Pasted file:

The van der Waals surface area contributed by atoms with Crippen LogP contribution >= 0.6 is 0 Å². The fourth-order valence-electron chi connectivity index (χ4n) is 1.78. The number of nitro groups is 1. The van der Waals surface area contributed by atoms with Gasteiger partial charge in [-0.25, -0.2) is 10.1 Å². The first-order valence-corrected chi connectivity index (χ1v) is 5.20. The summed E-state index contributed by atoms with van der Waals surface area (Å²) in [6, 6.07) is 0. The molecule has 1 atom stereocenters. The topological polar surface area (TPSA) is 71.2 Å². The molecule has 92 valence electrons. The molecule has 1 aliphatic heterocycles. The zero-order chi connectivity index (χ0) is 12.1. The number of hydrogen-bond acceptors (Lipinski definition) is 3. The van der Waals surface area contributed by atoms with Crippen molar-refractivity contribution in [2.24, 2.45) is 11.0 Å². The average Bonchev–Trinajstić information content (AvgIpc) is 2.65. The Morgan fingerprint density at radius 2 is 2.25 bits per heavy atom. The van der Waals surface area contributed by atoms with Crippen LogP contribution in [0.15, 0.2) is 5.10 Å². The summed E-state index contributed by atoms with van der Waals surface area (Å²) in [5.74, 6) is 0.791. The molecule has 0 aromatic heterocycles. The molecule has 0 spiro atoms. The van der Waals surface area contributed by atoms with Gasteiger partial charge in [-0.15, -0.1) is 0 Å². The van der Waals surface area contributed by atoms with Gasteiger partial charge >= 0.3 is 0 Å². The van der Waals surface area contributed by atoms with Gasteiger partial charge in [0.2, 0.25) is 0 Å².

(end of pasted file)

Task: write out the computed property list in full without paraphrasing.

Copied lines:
The van der Waals surface area contributed by atoms with Crippen LogP contribution >= 0.6 is 0 Å². The fourth-order valence-electron chi connectivity index (χ4n) is 1.78. The number of nitro groups is 1. The van der Waals surface area contributed by atoms with Gasteiger partial charge in [-0.25, -0.2) is 10.1 Å². The first-order valence-corrected chi connectivity index (χ1v) is 5.20. The summed E-state index contributed by atoms with van der Waals surface area (Å²) in [6, 6.07) is 0. The molecule has 1 atom stereocenters. The topological polar surface area (TPSA) is 71.2 Å². The molecule has 92 valence electrons. The molecule has 1 aliphatic heterocycles. The zero-order chi connectivity index (χ0) is 12.1. The number of hydrogen-bond acceptors (Lipinski definition) is 3. The van der Waals surface area contributed by atoms with Crippen molar-refractivity contribution in [2.24, 2.45) is 11.0 Å². The average Bonchev–Trinajstić information content (AvgIpc) is 2.65. The Morgan fingerprint density at radius 2 is 2.25 bits per heavy atom. The van der Waals surface area contributed by atoms with Crippen LogP contribution in [0.15, 0.2) is 5.10 Å². The summed E-state index contributed by atoms with van der Waals surface area (Å²) in [5.74, 6) is 0.791. The molecule has 0 aromatic heterocycles. The molecule has 0 spiro atoms. The van der Waals surface area contributed by atoms with Gasteiger partial charge in [-0.15, -0.1) is 0 Å². The van der Waals surface area contributed by atoms with Gasteiger partial charge >= 0.3 is 0 Å². The van der Waals surface area contributed by atoms with Gasteiger partial charge in [0.2, 0.25) is 0 Å².